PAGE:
Deep inside a mangrove forest the sea seems to blend into the land, reminding me of how interconnected these two worlds really are. This was the thought flowing through my mind when our boat came to a sudden stop. It turned out the engine was choking on a plastic sheet floating in the water. The boat driver pulled it out and threw it away with the attitude of someone who has to do this all the time.

That mangroves trip was an appropriate start to my visit to Bali at the end of October. It is my work on ocean plastic pollution that brought me to Indonesia for this year’s Our Ocean Conference. Since 2014, this annual event has been generating hundreds of commitments and millions of dollars to protect the oceans from major threats. Unsurprisingly, plastic pollution has been a dominant theme at the conference in the last couple of years, with many big companies and nations announcing one passionate promise after another.

Mangroves tangled in plastic debris in Bali, Indonesia.

Mangroves tangled in plastic debris in Bali, Indonesia. Credit: Dilyana Mihaylova/FFI

After last year’s Our Ocean conference in Malta, I left filled with optimism, but also scepticism and a bit of frustration at the same time. The optimism was due to the growing leadership from an increasing number of governments and corporates. The source of my frustration was the limited open discussion regarding follow up action. This is what triggered my scepticism about the real legacy of the grand statements – will such ambitious promises to our ocean lead to immediate – or indeed any – action towards solutions? For example, I was particularly excited to hear a commitment at last year’s Our Ocean from the UK Government to work on plastic pollution from pellet loss, given FFI’s history of work on this issue (pellets are the raw material of all plastic production and they are the second largest direct source of microplastics in the ocean, posing a major threat to wildlife). But as far as we know there has been no follow up to this commitment as yet.

One year later, on my way back from Indonesia, I feel more optimistic. Firstly, I was genuinely encouraged by the intensified focus on reviewing progress against commitments that the Indonesian Government introduced as this year’s hosts. This could drive the much needed shift towards making the Our Ocean series a real catalyst for action. Additionally, I returned home with an extremely long list of public commitments and constructive in-person debates to follow up on. This conference has provided excellent, unprecedented opportunities to hold to account those directly responsible for the sources of the plastic pollution problem.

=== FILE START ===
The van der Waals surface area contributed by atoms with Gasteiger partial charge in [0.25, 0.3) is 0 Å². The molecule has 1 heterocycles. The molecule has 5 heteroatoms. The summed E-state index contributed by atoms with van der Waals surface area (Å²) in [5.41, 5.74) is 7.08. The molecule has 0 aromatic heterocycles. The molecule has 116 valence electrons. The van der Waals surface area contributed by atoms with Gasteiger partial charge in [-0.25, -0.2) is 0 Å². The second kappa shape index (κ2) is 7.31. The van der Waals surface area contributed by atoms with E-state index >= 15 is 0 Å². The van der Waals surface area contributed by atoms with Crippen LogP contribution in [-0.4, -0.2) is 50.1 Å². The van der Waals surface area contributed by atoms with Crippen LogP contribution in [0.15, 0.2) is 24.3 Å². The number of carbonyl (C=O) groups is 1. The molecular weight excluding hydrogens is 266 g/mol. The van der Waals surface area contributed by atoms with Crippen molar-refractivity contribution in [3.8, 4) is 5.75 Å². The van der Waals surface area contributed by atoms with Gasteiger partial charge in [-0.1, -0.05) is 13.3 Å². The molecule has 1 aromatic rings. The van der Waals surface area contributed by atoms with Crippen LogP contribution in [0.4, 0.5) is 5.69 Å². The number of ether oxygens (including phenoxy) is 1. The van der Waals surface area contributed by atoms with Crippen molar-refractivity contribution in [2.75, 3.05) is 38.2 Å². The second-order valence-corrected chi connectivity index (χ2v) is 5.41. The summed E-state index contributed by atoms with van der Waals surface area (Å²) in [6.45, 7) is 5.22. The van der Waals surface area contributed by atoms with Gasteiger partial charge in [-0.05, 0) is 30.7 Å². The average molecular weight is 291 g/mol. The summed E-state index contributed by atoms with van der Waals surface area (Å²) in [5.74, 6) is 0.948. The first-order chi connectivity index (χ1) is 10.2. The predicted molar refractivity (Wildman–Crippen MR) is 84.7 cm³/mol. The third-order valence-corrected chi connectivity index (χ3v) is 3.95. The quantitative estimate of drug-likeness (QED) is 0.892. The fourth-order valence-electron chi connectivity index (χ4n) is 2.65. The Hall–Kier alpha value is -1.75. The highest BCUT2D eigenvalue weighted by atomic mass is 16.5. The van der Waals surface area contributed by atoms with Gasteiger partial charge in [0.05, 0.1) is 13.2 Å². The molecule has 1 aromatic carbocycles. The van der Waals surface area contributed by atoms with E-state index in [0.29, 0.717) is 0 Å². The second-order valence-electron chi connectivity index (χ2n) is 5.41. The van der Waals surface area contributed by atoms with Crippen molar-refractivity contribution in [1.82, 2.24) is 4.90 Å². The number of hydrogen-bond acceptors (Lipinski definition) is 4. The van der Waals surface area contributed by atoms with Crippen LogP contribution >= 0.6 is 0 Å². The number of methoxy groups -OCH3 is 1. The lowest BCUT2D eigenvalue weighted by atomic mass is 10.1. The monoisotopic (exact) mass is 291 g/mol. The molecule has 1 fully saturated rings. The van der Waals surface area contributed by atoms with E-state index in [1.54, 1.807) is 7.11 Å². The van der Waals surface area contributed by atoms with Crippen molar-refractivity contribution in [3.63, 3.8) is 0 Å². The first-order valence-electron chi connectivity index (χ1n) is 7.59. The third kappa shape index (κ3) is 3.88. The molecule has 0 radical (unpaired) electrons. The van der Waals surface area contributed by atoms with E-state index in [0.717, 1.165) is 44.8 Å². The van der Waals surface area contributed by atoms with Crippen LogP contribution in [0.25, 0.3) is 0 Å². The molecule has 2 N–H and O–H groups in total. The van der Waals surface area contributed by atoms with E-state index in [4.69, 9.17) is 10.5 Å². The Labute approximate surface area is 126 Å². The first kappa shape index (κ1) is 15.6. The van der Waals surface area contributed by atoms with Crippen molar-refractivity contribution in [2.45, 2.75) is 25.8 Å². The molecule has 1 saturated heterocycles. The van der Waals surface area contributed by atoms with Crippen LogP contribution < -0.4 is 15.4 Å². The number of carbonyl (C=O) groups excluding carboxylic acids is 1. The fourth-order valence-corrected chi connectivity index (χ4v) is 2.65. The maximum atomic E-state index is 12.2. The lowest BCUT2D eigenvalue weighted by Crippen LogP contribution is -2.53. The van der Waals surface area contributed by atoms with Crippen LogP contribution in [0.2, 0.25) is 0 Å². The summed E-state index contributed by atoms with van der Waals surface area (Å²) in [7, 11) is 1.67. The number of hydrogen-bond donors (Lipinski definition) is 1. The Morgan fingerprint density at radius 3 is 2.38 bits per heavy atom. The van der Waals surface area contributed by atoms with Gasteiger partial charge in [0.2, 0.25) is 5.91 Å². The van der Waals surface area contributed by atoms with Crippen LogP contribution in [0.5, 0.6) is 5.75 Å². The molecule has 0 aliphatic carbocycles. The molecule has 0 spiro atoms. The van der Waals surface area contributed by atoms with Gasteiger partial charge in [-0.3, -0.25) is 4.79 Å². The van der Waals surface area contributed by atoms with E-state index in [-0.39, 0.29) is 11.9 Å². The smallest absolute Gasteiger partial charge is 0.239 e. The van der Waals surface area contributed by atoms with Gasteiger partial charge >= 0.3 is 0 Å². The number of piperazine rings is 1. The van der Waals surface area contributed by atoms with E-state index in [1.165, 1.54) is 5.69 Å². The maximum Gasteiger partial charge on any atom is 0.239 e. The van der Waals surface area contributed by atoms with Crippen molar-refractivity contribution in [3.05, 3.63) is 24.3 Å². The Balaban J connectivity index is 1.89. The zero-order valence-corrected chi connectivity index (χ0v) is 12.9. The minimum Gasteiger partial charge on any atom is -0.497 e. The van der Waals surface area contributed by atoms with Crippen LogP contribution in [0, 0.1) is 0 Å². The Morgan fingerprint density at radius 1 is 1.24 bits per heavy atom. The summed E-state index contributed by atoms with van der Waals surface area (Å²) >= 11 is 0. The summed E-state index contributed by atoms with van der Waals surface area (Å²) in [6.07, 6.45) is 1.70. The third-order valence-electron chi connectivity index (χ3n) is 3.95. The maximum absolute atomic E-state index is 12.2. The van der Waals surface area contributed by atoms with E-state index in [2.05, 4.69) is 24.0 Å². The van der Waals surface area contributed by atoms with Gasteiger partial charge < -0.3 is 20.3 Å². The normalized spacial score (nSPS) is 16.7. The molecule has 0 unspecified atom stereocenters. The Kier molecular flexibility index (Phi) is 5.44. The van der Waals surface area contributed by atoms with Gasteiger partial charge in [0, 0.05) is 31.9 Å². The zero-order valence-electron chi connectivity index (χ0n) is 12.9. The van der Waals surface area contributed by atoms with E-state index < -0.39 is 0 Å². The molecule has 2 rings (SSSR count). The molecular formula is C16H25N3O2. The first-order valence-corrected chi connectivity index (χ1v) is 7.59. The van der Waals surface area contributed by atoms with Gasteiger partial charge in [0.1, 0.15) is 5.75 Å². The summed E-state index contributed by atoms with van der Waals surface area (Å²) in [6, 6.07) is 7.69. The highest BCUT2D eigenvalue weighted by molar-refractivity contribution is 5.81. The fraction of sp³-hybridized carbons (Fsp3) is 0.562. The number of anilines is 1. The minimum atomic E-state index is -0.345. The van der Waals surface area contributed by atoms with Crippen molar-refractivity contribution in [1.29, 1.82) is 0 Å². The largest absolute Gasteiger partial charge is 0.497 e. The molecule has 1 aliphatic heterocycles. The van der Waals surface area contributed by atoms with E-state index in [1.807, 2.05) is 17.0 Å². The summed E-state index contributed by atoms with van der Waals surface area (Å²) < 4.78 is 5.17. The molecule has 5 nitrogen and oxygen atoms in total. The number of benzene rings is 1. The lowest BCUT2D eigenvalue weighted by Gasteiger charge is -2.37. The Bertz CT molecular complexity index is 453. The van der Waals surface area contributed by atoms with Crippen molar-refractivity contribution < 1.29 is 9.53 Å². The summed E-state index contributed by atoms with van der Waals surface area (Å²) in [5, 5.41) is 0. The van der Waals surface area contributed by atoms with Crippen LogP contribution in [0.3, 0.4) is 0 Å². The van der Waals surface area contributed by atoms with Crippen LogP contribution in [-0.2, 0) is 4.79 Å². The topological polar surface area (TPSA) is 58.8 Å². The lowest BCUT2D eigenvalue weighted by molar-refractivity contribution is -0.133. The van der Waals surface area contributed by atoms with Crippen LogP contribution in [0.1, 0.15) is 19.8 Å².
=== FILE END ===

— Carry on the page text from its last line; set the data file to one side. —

For example, in answer to a question I posed from the floor, a representative from IKEA was able to share that they are in the process of auditing their plastic supply chain regarding emissions of plastic pellets into environment. Given that pellets leakage is the weak link in the ambitions for a circular plastics economy which many multinational companies have committed to achieve, it’s hard to believe that more brands like IKEA haven’t taken responsibility for the raw material sourcing behind the plastic products they sell. I find it fascinating that I still meet sustainability managers at big companies who don’t know what pellets are but know everything about where e.g., their fish or coffee beans are sourced from.

There is a lot that can be done to ensure the Our Ocean pledges don’t end up as empty promises. It’s time to ask questions about follow-up actions. NGOs can play a role, but conference organisers and hosts hold an important part of the responsibility for ensuring successful delivery of the pledges announced through their platforms. The leadership shown from the Indonesian Government on tracking delivery is a great first step but who will continue this work? Is it sustainable to expect the next government hosting the conference to take this on, or perhaps it’s time to set up an Our Ocean Conference body overseeing commitment implementation?

To make these big annual conferences truly useful for driving change, there needs to be a system in place to ensure promises are followed up on with a sense of urgency. Key ocean habitats are choking on plastic, just like that boat engine during my tour of Bali’s mangrove forests. The time for empty promises is gone.

Stay up to date with our work tackling marine plastic pollution by following FFI’s marine plastics team (@marine_plastics) on Twitter.